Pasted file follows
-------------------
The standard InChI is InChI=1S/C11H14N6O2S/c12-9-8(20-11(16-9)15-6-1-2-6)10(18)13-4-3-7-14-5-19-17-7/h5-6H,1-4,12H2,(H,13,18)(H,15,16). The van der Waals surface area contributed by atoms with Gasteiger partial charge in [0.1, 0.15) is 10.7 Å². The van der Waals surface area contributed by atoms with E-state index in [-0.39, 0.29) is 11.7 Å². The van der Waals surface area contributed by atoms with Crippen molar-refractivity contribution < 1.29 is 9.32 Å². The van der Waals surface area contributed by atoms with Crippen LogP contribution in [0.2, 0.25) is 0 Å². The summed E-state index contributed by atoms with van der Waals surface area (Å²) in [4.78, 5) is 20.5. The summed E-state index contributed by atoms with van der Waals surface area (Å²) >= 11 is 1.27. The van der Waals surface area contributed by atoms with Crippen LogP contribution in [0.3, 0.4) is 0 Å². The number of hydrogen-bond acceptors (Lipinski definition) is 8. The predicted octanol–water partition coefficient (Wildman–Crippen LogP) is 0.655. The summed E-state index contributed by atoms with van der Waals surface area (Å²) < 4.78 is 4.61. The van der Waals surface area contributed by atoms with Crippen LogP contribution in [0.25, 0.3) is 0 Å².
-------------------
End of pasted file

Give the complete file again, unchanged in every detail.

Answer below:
The standard InChI is InChI=1S/C11H14N6O2S/c12-9-8(20-11(16-9)15-6-1-2-6)10(18)13-4-3-7-14-5-19-17-7/h5-6H,1-4,12H2,(H,13,18)(H,15,16). The van der Waals surface area contributed by atoms with Gasteiger partial charge in [0.1, 0.15) is 10.7 Å². The van der Waals surface area contributed by atoms with E-state index in [-0.39, 0.29) is 11.7 Å². The van der Waals surface area contributed by atoms with Crippen molar-refractivity contribution < 1.29 is 9.32 Å². The van der Waals surface area contributed by atoms with Crippen LogP contribution in [0.2, 0.25) is 0 Å². The summed E-state index contributed by atoms with van der Waals surface area (Å²) in [4.78, 5) is 20.5. The summed E-state index contributed by atoms with van der Waals surface area (Å²) >= 11 is 1.27. The van der Waals surface area contributed by atoms with Crippen LogP contribution in [0.3, 0.4) is 0 Å². The number of hydrogen-bond acceptors (Lipinski definition) is 8. The predicted octanol–water partition coefficient (Wildman–Crippen LogP) is 0.655. The summed E-state index contributed by atoms with van der Waals surface area (Å²) < 4.78 is 4.61. The van der Waals surface area contributed by atoms with Crippen LogP contribution in [0.25, 0.3) is 0 Å².